The COVID-19 epidemic has taken all the headlines in the last few months because of its rapid spread. The news-cycle has overshadowed the ongoing opioid epidemic that has plagued our country for almost 20 years. According to the Centers for Disease Control and Prevention, from 1999-2017, more than 702,000 people died from a drug overdose. In the 12 months ending in February 2019, 32,656 deaths were attributed to synthetic opioids.
While lawmakers try to figure out better ways to regulate opioids, there has been some research showing that cannabis may play a role in reducing opioid use. One study showed that when residents had access to legal medical marijuana, prescriptions for opioids fell by 3.74 million doses per year. A separate study looking at Medicaid prescription data from 2011-2016 demonstrated that in states where adult-use cannabis was legal, there was a 6.38 percent reduction in opiate prescriptions.
However, these particular pieces of research did not shed any light as to why those who had legal access to cannabis also took fewer opiates. Enter Yasmin Hurd, Ph.D, the Ward-Coleman Chair of Translational Neuroscience at the Icahn School of Medicine at New York City’s Mount Sinai, and director of Mount Sinai’s Addiction Institute.
In spring 2019, Hurd reported the results of her study focusing on the non-intoxicating cannabis compound cannabidiol (CBD) and the role CBD plays to potentially reduce craving and anxiety in people with heroin use disorder. Why this matters for opioid addiction is because heroin and opioids are molecular cousins and act very similarly in the brain. Both are highly effective, but also incredibly addicting.
Though there are mounds of anecdotal research about CBD’s ameliorative properties and some less formal animal research, few studies have evaluated human cohorts. To learn how CBD may play a role in reducing craving and anxiety, Hurd enlisted 42 drug-abstinent men and women who were randomly assigned to either a CBD solution or placebo.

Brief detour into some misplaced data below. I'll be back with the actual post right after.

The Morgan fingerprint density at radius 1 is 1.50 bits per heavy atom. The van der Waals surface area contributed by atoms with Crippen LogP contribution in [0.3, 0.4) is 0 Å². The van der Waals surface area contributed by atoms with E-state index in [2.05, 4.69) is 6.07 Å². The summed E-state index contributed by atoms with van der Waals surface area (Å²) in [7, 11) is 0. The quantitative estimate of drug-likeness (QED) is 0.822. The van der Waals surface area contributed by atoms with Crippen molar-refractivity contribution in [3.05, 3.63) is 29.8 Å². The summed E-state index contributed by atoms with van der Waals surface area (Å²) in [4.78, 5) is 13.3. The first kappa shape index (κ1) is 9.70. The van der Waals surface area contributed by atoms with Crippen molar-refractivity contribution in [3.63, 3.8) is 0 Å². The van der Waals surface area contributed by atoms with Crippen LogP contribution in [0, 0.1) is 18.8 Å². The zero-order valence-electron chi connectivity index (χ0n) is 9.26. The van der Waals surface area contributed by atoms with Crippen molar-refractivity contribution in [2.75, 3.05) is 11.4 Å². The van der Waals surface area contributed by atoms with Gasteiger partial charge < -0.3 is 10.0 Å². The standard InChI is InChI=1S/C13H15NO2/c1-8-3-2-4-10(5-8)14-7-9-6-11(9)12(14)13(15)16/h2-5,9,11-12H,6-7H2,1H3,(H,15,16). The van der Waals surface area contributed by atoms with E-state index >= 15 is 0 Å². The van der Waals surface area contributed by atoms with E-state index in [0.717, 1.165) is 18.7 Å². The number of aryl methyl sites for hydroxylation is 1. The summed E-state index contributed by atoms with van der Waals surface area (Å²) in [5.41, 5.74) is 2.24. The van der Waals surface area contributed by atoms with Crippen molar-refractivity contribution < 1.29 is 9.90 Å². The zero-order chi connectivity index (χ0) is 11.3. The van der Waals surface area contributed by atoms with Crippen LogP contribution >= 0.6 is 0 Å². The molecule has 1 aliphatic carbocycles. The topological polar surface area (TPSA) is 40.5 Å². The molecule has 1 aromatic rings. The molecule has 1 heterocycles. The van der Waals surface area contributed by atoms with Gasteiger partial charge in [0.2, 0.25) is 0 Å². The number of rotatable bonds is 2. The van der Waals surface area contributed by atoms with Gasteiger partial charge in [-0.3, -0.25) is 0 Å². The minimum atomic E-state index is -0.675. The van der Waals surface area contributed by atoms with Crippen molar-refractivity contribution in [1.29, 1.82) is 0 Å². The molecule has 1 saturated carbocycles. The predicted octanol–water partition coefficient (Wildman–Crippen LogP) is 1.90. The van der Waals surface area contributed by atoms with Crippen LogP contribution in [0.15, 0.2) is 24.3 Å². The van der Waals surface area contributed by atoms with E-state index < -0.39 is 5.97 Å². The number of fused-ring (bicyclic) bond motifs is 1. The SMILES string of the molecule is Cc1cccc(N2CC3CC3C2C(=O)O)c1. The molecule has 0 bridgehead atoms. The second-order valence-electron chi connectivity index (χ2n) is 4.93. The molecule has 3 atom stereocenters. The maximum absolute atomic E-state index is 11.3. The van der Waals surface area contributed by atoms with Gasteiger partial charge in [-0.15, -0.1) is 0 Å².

To learn whether CBD could reduce craving and anxiety, Hurd’s team introduced drug cues, administered 400 or 800 mg of CBD once a day for three days, then assessed its acute, short-term, and protracted effect. In addition to administering daily doses of CBD, researchers evaluated secondary markers like cognition and physiological elements like heart rate and cortisol levels.
What researchers learned is that in contrast to placebo, CBD significantly reduced both craving and anxiety, calmed physiological measures with no cognitive or serious adverse effects, and that those effects were long-lasting. To follow-up, Hurd’s team is planning two more studies on CBD, one studying how CBD affects the brain, while the other will delve into how CBD medicinal formulations could become a tool to address the ongoing opioid crisis.
Ultimately, Hurd concluded that CBD has strong potential to reduce cue-induced craving and anxiety, and that more study is warranted. “Our findings indicate that CBD holds significant promise for treating individuals with heroin use disorder,” she said in a press release. “A successful non-opioid medication would add significantly to the existing addiction medication toolbox to help reduce the growing death toll, enormous health care costs, and treatment limitations imposed by stringent government regulations amid this persistent opioid epidemic.”